Robert Louis Stevenson was born in 1850 and was a sickly child who was plagued with illness throughout his life. He died at the early age of just forty-four. Treasure Island, written in 1881 was serialised in a children’s magazine and was in fact his first real success. It was conceived on a wet day in Braemar, when to amuse his step-son he drew a romantic island complete with buried treasure.
This was my first visit to the open air theatre space of the Iris theatre, and may I say what an innovative idea to use this beautiful Grade I listed building and its’ surrounding tranquil gardens. However point of reference especially those accompanying children, there are no toilet facilities. There are nearby ones which charge a fee of 50p, but I just felt it important to advise especially as the show is two and a half hours long. Do not let this put you off, but its wise to be forewarned.
When we were issued our tickets we were told if we were either Pirates or Privateers an intriguing concept.
My question was, whether we ever grow up and do the thoughts of swashbuckling pirates ever lose their appeal?
The opening scene takes place within the church a pretty and respectful air descends shortly to be disrupted by the actors who take their places, Harold Addo, Adrian Quinton, Dominic Garfield, Dafydd Gwyn Howells, Rebecca Todd, Nick Howard-Brown and Anne-Marie Piazza. The ambience of a ale-house created well and the scene set we move into the courtyard and this is when the audience are divided into the two camps. The space is creatively segmented into four different areas and as we move through the evening camaraderie strikes up of “them and us scenario”. It did concern me that this would delay the process significantly but surprisingly it didn’t. What I would say is that it did make you feel as if you would like to see the performance again if only to be in the other group, as some of the evening you are separated and you can’t help but wonder what the other gang are experiencing.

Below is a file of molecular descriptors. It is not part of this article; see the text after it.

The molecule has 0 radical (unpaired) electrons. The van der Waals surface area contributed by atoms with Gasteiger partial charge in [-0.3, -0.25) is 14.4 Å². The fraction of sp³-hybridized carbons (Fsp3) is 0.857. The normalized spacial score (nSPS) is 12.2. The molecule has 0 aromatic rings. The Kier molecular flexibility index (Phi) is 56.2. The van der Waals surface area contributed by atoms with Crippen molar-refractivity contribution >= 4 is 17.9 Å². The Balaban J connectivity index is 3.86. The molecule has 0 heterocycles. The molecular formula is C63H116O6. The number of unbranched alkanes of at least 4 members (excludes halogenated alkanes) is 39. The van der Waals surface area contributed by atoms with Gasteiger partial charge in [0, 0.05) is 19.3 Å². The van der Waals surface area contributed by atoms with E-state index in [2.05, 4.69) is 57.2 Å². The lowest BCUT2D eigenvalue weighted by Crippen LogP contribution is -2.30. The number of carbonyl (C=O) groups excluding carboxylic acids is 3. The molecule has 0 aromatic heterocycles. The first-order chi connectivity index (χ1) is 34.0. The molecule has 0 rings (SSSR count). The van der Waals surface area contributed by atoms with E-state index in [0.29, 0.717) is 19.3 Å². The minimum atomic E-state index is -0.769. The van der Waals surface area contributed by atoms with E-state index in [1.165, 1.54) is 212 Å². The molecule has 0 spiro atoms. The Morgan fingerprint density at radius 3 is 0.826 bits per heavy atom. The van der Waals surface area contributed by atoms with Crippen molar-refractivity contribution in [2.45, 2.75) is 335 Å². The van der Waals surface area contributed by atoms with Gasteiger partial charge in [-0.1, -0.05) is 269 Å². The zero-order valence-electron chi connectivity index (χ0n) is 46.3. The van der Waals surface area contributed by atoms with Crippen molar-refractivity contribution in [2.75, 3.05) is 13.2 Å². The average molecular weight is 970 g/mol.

Telling the story true to the book is no mean feat and this cast does it superbly, engaging with the audience whether young or old at every available opportunity. This is a magical performance space with its twinkling fairy lights and rustic charm and you cant help but to be swept along with the action. There’s plenty of sword fight and sea shanty’s to enjoy and all perfectly performed by this talented cast.
So returning to my question: Are you ever too old for pirate’s to lose their appeal ? My answer is quite simple and that’s an emphatic NO! Perfect for any age, even those that haven’t seen single figures in years. Get yourself to the Iris Theatre for some swashbuckling fun and remind yourself how fun it is to be a pirate Yo Ho Ho!
Inclusive, enchanting, endearing and a story well-enacted Treasure Island at Iris Theatre in the grounds of St Paul’s Actors Church Covent Garden.